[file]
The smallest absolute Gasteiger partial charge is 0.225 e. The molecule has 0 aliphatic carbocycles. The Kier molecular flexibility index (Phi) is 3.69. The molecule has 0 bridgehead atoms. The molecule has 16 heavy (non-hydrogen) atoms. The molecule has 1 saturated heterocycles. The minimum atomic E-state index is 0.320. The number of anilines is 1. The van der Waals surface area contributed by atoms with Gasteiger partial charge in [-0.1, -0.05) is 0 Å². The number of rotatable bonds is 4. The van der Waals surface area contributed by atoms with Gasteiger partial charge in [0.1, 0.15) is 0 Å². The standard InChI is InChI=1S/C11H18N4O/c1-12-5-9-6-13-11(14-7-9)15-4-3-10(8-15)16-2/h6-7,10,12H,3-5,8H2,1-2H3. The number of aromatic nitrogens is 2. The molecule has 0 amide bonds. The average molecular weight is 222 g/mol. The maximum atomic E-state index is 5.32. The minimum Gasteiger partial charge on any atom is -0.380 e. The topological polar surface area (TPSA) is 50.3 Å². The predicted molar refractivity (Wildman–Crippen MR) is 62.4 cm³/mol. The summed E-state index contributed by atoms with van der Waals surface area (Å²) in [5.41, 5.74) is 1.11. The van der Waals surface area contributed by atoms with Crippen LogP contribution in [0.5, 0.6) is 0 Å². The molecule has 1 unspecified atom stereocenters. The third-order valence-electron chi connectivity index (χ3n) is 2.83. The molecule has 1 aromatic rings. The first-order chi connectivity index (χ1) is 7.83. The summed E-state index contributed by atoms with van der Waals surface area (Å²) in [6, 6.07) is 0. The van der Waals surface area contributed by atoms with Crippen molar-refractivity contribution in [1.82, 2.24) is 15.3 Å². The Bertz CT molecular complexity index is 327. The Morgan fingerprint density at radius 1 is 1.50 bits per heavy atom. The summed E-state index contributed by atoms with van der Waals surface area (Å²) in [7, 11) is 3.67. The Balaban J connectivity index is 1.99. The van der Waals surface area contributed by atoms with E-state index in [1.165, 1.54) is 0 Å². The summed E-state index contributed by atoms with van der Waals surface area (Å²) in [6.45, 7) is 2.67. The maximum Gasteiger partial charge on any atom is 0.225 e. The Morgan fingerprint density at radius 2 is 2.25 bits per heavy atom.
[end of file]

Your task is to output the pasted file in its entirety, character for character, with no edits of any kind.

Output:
The smallest absolute Gasteiger partial charge is 0.225 e. The molecule has 0 aliphatic carbocycles. The Kier molecular flexibility index (Phi) is 3.69. The molecule has 0 bridgehead atoms. The molecule has 16 heavy (non-hydrogen) atoms. The molecule has 1 saturated heterocycles. The minimum atomic E-state index is 0.320. The number of anilines is 1. The van der Waals surface area contributed by atoms with Gasteiger partial charge in [-0.1, -0.05) is 0 Å². The number of rotatable bonds is 4. The van der Waals surface area contributed by atoms with Gasteiger partial charge in [0.1, 0.15) is 0 Å². The standard InChI is InChI=1S/C11H18N4O/c1-12-5-9-6-13-11(14-7-9)15-4-3-10(8-15)16-2/h6-7,10,12H,3-5,8H2,1-2H3. The number of aromatic nitrogens is 2. The molecule has 0 amide bonds. The average molecular weight is 222 g/mol. The maximum atomic E-state index is 5.32. The minimum Gasteiger partial charge on any atom is -0.380 e. The topological polar surface area (TPSA) is 50.3 Å². The predicted molar refractivity (Wildman–Crippen MR) is 62.4 cm³/mol. The summed E-state index contributed by atoms with van der Waals surface area (Å²) in [5.41, 5.74) is 1.11. The van der Waals surface area contributed by atoms with Crippen LogP contribution in [0.5, 0.6) is 0 Å². The molecule has 1 unspecified atom stereocenters. The third-order valence-electron chi connectivity index (χ3n) is 2.83. The molecule has 1 aromatic rings. The first-order chi connectivity index (χ1) is 7.83. The summed E-state index contributed by atoms with van der Waals surface area (Å²) in [6, 6.07) is 0. The van der Waals surface area contributed by atoms with Crippen molar-refractivity contribution in [1.82, 2.24) is 15.3 Å². The Bertz CT molecular complexity index is 327. The Morgan fingerprint density at radius 1 is 1.50 bits per heavy atom. The summed E-state index contributed by atoms with van der Waals surface area (Å²) in [7, 11) is 3.67. The Balaban J connectivity index is 1.99. The van der Waals surface area contributed by atoms with E-state index in [1.165, 1.54) is 0 Å². The summed E-state index contributed by atoms with van der Waals surface area (Å²) in [6.45, 7) is 2.67. The maximum Gasteiger partial charge on any atom is 0.225 e. The Morgan fingerprint density at radius 2 is 2.25 bits per heavy atom.